My experience and frustration allowed me to consolidate my concepts about Journalism. Journalism’s main task is to monitor Power, to locate Domination and to follow its characteristics and effects on the people, to observe the relations developing between Power and the Subjugated. Even between these two ends there is always a dialogue, an exchange of behaviours, opinions, emotions, habits, influences. Power is never a one-track, one direction action. In schools teachers and the education system as a whole are the centre of Power, but aren’t students playing with them a game of shifting places? Still, men hold the positions of Power in our societies, but aren’t they required to permanently alter their forms of domination because of women’s conscious demand or implicit aspiration for equality and permanent sense of disastisfaction? In class relations between the employed and the employee the permanent conversation between the two unequal parties is being expressed in a thousand forms: not just strikes or negotiations, raise of salaries or cuts, but by flattery to the boss and sabotage, laziness and telling of lies or jokes, bringing psychologists to spy or offering benefits and weekend excursions.
Monitoring Power is a voluntarily-adopted mission of journalism, I believe, in a centuries-old development of the media and its social contract with the society in which journalists operate. It’s not the only role – but it is the most important one. I believe the mission of journalism is to scrutinize the actions of Power: not to overlook the dialogical relations, and yet to question the motives of those in power and their acts : because they’d do anything possible to retain power and deepen it, because they hold the means to perpetuate the false equation between the ruler’s good and the public’s good, or portray their Power as God-sent and natural. By monitoring Power, the media is contributing to the dialogue between the sides. They are not equal, not symetrical, and still they converse. The media reports about this conversation, but it also participates in it, by the very publication. It mediates information and by doing so it helps developing the dialogue. And the media should do the impossible: scrutinize itself as to what extend it silences or not the voice of the disadvantageous party in the dialogical relations.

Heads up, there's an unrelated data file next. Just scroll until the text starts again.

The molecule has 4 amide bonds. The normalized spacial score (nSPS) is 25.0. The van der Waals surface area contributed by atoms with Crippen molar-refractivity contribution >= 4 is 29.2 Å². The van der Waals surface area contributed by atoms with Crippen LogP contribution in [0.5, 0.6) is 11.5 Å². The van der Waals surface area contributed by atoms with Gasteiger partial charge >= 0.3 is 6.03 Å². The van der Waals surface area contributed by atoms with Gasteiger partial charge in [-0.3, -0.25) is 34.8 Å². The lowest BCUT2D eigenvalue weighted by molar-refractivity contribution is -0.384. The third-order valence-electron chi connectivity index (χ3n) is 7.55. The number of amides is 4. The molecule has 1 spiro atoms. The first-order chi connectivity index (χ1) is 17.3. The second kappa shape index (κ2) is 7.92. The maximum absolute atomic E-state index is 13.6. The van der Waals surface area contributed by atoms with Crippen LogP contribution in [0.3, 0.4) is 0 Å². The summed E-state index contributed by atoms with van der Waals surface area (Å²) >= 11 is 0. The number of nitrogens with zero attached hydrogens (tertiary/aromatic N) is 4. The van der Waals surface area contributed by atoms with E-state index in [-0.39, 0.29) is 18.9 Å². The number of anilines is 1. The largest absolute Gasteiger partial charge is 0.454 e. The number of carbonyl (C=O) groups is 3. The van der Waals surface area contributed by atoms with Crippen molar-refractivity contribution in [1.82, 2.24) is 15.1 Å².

Going back to the Israeli-Palestinian angle, Israel is the Holder of Power. No doubt about that. Which does not imply that the palestinians have lacked or lack initiative, responsibility, share or influence on the state of affairs.